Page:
With respect to knowledge, Iowa health care providers had low knowledge scores regarding ATV safety and related laws, and the majority believed they did not have adequate knowledge to provide anticipatory guidance on this topic.108 Research has demonstrated a correlation between lack of knowledge and the provision of less injury prevention counseling.128,129 Thus, pediatricians and other primary care providers, as well as trainees, would benefit from ATV injury prevention education provided through easily accessible venues, including AAP conferences. Training boosts confidence and can help develop more effective counseling behaviors.130,131 Lack of resources was also a stated barrier to providing ATV safety anticipatory guidance. The development of safety handouts and online resources related to ATVs would overcome this barrier. In addition, ATV safety could be incorporated into The Injury Prevention Program (TIPP) of the AAP. Equipped with adequate knowledge and readily available resources, pediatricians and other providers could play a significant role in advocating for ATV safety.
Engineering safety into the vehicle would be the most effective method of ATV injury prevention. In this respect, the industry could make additional efforts to decrease the vehicle’s high propensity for rollovers. Promoting evidence-based safety-related design changes and standards set to ensure compliance across the industry are key targets for advocacy and regulatory action.
The first ATVs introduced were 3-wheeled vehicles that were found to be particularly unstable. This led to a ban of their manufacture in 1988,1 but not to their recall. Because of this, there are still 3-wheeled ATVs in use and ongoing deaths and injuries associated with them. The only way to prevent this is to make all existing 3-wheelers inoperable and remove them from the secondary market.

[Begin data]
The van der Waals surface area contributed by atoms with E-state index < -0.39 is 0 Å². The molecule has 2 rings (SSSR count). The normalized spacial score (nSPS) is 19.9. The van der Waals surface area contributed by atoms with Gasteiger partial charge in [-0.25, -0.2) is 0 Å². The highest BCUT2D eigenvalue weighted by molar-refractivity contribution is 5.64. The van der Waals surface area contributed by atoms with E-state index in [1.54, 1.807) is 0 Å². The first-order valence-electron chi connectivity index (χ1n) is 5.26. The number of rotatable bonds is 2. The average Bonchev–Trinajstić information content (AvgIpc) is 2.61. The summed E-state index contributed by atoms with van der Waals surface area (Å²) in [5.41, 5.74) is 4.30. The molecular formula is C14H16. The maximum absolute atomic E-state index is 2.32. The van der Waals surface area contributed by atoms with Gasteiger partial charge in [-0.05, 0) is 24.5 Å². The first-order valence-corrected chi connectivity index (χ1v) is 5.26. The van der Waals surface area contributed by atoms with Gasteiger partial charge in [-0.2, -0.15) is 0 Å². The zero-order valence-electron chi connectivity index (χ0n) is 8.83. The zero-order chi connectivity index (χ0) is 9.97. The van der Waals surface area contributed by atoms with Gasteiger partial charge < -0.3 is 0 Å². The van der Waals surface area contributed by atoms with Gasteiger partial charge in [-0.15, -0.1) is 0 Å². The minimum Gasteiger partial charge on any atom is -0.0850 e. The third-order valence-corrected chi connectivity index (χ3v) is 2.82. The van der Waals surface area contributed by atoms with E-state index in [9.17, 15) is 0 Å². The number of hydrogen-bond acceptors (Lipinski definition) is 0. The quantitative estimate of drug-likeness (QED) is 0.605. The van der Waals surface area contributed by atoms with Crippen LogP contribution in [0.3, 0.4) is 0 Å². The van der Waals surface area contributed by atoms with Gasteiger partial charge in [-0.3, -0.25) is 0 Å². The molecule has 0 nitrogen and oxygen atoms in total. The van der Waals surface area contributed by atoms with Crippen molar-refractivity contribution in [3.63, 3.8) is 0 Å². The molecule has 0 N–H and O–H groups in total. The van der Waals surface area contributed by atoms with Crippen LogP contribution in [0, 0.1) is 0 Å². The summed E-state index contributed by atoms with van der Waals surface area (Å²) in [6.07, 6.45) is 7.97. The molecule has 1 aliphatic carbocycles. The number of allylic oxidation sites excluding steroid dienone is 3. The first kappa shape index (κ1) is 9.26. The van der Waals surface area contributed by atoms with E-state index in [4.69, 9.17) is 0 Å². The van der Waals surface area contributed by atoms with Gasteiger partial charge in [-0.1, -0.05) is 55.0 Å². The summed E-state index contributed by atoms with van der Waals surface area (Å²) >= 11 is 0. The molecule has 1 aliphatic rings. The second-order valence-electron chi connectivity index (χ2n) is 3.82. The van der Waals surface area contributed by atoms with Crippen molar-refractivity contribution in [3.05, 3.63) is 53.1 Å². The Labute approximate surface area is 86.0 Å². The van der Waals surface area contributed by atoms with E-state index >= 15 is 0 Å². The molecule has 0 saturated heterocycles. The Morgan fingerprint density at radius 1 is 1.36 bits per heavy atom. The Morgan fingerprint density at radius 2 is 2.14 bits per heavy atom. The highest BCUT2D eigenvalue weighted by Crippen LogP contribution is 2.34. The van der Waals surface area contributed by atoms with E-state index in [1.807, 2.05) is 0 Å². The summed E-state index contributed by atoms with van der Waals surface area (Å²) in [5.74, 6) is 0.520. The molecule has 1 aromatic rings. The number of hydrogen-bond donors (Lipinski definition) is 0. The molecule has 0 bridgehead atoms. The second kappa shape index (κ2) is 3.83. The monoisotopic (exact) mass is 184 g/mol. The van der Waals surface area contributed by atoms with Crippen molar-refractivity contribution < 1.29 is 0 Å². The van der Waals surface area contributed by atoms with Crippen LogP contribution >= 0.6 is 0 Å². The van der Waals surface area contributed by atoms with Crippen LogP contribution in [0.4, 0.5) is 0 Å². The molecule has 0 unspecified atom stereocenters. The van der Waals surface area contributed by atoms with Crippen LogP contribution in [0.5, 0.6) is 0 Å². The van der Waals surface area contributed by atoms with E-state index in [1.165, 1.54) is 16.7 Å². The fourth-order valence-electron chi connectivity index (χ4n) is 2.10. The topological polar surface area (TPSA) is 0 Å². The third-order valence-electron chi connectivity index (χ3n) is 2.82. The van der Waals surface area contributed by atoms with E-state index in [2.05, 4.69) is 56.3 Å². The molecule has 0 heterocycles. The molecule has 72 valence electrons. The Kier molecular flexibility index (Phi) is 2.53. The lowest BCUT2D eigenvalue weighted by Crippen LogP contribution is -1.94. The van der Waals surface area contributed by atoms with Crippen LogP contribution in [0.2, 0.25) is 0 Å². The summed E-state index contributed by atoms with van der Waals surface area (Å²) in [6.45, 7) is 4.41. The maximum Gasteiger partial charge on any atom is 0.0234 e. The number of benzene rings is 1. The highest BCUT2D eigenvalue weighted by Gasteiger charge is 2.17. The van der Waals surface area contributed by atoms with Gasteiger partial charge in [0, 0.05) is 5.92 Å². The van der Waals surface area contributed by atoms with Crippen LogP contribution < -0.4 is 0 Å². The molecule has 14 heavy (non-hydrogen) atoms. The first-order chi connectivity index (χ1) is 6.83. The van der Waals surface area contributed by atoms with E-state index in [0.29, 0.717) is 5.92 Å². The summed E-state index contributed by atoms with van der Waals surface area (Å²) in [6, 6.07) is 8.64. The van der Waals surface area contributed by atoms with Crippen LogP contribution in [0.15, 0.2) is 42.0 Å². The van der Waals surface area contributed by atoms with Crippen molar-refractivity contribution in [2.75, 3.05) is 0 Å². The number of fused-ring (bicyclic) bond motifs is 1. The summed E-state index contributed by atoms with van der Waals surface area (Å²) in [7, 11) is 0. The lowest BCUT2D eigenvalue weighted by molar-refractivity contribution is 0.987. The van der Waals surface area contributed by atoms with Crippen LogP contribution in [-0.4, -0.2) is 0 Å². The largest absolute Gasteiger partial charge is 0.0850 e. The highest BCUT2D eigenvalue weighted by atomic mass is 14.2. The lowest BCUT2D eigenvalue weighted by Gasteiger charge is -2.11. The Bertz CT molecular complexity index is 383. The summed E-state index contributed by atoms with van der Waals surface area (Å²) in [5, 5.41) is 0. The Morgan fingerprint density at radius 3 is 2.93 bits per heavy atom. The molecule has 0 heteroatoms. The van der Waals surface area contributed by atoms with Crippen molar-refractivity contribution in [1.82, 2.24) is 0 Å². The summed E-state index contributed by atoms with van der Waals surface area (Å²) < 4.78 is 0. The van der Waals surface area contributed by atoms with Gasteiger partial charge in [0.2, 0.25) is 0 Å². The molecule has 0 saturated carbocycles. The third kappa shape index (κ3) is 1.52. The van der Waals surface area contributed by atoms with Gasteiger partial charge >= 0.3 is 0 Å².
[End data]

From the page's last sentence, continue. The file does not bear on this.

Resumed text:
The locked differential found in most ATVs provides significant benefits when traveling over off-road terrain where the traction under each wheel may differ significantly. However, this delivery of unequal torque with equal tire rotational speed can create difficult and unpredictable handling, particularly when negotiating a curve or making a turn. Improved safety of ATVs might be achieved if all vehicles had an open differential that could be selectively locked by the operator or locked automatically when the driving situation required it (ie, variable traction from wheel to wheel). An unlocked differential would likely result in fewer ATV rollovers, the most common crash mechanism.